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Still in Control

Still in Control

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Published by Joseph Winston

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Published by: Joseph Winston on Nov 29, 2009
Copyright:Traditional Copyright: All rights reserved


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Still In Control
The Rev. Joseph WinstonNovember 29, 2009
Grace and peace are gifts for you from God, the Father of our Lord Jesus Christ.
Loosing control is a frightening experience. Commonly, people say that timeappearstomoveinslowmotion.Framebyframe,stepbystep,agonizinginstanttothe next, the awful film plays out right before your eyes. With razor sharp clarity,you can see what will happen next. You no longer are in charge. Even though itappears to you that time is standing still, in actuality, you do not even have timeto think. Hours of mind numbing training now pay off. Your mind immediately jumps to the proper procedure, your throat barks out orders that might be yourlast, and your educated hands fly to their proper places. Their combined mission issimple. Continue to run the show as long as possible. As the inevitable approachesyou, instinct finally kicks in. Your heart races, palms sweat, and you speak one last
Romans 1:7, 1 Corinthians 1:3, 2 Corinthians 1:2, Galatians 1:3, Ephesians 1:2, Philippians1:2, 2 Thessalonians 1:2, Philemon 1:3.
prayer. Then you can do more.We live in this world. Accidents happen all the time. An airplane collideswith birds and it ends up with its passengers and crew in the icy cold HudsonRiver. Cars spin out on wet roads and careen into guardrails. The ambulance raceswith its sirens blaring toward the emergency room carrying its precious cargo of ahuman life.These everyday experiences that we all share of loosing control might makeit completely impossible for you to believe that God is in charge of the world.But that is exactly what must happen. To understand today’s Gospel lesson, toappreciate the message behind the four weeks of Advent, and to recognize the giftof Christ’s birth, you need to trust that God is behind every action here on earth.This is hard to do. Normally, people do not see God as the force behind his-tory.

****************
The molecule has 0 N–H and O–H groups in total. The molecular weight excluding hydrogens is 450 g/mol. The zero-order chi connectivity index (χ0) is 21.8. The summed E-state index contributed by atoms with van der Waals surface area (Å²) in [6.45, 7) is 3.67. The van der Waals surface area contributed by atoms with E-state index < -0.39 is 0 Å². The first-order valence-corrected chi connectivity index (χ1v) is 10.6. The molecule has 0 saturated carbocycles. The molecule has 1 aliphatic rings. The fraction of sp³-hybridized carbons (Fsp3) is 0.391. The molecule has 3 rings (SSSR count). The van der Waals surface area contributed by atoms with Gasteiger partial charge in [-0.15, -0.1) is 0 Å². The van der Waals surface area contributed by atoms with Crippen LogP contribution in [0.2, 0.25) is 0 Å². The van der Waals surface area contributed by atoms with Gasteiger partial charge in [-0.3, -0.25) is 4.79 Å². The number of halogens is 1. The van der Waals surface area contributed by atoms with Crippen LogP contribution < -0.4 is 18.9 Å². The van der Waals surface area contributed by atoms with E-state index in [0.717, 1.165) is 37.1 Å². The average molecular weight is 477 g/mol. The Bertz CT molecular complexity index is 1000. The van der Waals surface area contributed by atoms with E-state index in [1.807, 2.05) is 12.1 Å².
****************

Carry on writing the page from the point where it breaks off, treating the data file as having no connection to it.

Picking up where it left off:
Turn to almost any history book for proof. There you will see long anddetailed discussions on the climate’s impact on people, involved analysis of thenative people and their interactions with the newly arrived settlers, tables of natu-ral resources found in the area, and even a complete list of the disasters that befellthem. God will be missing from these pages.Another complication you face is how we look at the past. In our society, wesee history as the days of yore that starts way back there and continues to yes-terday. These former times can be grouped into chapters that have a beginning,a middle, and an end. One comes after another in the books we write. Our civ-
ilization does not see an end of all this collecting and collating. We believe thattomorrow’s history is nothing more than a page in a chapter that someone else willwrite.
The final obstacle set before you and the belief that God has a set plan forthe world, is the way the Church reads the Bible during worship. Rather thandoing what most people might by reading a book from its beginning to its end, weinstead begin our Advent journey near the end of the Gospel according to St. Lukeand then during the year we jump through the book. By doing this, you actuallymiss the introduction where the author tells you,Since many have undertaken to set down an orderly account of theevents that have been fulfilled among us, just as they were handed ontousbythosewhofromthebeginningwereeyewitnessesandservantsof the word, I too decided, after investigating everything carefullyfrom the very first, to write an orderly account for you, most excellentTheophilus, so that you may know the truth concerning the thingsabout which you have been instructed. (NRSV Luke 1:1-4)By skipping right past these four critical verses and starting your reading fromLuke just before the Good Friday account, you practically loose the author’s in-tentions. He proposes to show you the history of salvation.
He wants to prove toyou God’s plan for the world. He has seen everything with his own eyes and he
Luke’s specific interest is presenting theology in history and this approach is unique in ancientliterature.Ibid., p.116.

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